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Last Updated: Friday, 5 May 2006, 15:07 GMT 16:07 UK
US budget deficit set to shrink
US flag with superimposed dollar bills
The US government is burdened with a massive budget deficit
A surging economy and the ensuing rise in federal tax revenues could cut the US budget deficit this year, according to the Congressional Budget Office.

It said the deficit for the year to 1 October could be as low as $300bn (162bn), well below an earlier White House's estimate of $423bn.

The office said a "robust growth in revenues" was responsible.

In March, Federal Reserve boss Ben Bernanke said a big deficit threatened future living standards.

Cost of war

He said he was worried about the strain on federal finances as more "baby-boomer" Americans retired and started collecting social security and Medicare benefits.

But his concerns look like they could be partly relieved by a surging US economy, which grew at an annual rate of 4.8% in the first three months of 2006.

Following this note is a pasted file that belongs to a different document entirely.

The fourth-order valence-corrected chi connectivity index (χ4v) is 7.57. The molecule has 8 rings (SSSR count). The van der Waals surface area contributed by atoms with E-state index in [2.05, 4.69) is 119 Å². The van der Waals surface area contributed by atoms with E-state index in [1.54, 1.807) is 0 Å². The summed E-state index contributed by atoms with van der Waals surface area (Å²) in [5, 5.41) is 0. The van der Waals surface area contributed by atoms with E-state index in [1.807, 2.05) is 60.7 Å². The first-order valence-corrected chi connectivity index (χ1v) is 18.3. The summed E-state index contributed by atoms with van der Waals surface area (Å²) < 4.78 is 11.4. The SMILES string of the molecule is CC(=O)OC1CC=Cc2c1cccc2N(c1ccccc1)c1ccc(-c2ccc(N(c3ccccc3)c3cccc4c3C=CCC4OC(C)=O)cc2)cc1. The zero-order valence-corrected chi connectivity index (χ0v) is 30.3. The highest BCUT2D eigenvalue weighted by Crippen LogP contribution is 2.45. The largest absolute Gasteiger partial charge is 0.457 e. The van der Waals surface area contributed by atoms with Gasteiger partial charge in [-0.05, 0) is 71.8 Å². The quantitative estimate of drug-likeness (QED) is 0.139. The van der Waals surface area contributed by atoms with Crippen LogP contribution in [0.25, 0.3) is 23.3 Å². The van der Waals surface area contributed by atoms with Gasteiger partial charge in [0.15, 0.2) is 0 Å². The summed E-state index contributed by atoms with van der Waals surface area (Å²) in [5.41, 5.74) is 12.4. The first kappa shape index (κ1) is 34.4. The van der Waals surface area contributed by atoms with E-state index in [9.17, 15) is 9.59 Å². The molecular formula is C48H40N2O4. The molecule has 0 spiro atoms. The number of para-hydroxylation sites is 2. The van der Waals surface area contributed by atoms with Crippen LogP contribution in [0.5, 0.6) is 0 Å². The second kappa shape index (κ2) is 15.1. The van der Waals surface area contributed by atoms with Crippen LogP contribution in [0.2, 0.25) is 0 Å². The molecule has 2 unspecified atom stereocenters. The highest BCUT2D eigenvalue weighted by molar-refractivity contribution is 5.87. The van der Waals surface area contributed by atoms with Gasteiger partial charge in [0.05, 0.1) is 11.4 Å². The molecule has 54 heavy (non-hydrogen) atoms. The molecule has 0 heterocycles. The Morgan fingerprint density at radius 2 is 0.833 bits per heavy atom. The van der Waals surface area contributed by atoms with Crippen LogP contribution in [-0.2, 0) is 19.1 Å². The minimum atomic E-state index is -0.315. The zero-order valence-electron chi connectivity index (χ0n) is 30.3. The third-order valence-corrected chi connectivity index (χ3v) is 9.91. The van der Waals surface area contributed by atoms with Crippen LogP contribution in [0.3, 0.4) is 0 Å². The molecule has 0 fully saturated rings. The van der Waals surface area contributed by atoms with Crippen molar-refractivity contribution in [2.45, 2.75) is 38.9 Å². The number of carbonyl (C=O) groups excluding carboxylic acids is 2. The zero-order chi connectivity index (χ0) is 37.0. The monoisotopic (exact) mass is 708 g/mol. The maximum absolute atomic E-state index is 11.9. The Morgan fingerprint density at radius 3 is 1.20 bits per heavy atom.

A growing economy means more revenues for the federal government.

The US budget deficit for the 2005 fiscal year was $318bn.

Work on the rebuilding of the damaged levee in the Lower Ninth Ward in New Orleans
Billions of dollars are being spent on hurricane relief

Seven months into the 2006 financial year, the deficit is running at $183bn, $53bn lower than it was at the same period last year.

In producing its estimate, the Congressional Budget Office assumes the enactment of a spending bill for the Iraq war and hurricane relief, worth up to $109bn, and a package of tax bills costing $70bn.

Earlier in the week Congress passed the Iraq spending bill, adding $15bn to the Bush Administration's request.

And keeping spending under control will be a key task of the new Budget director Robert Portman, the former US Trade Representative whose appointment is still awaiting Congressional approval.

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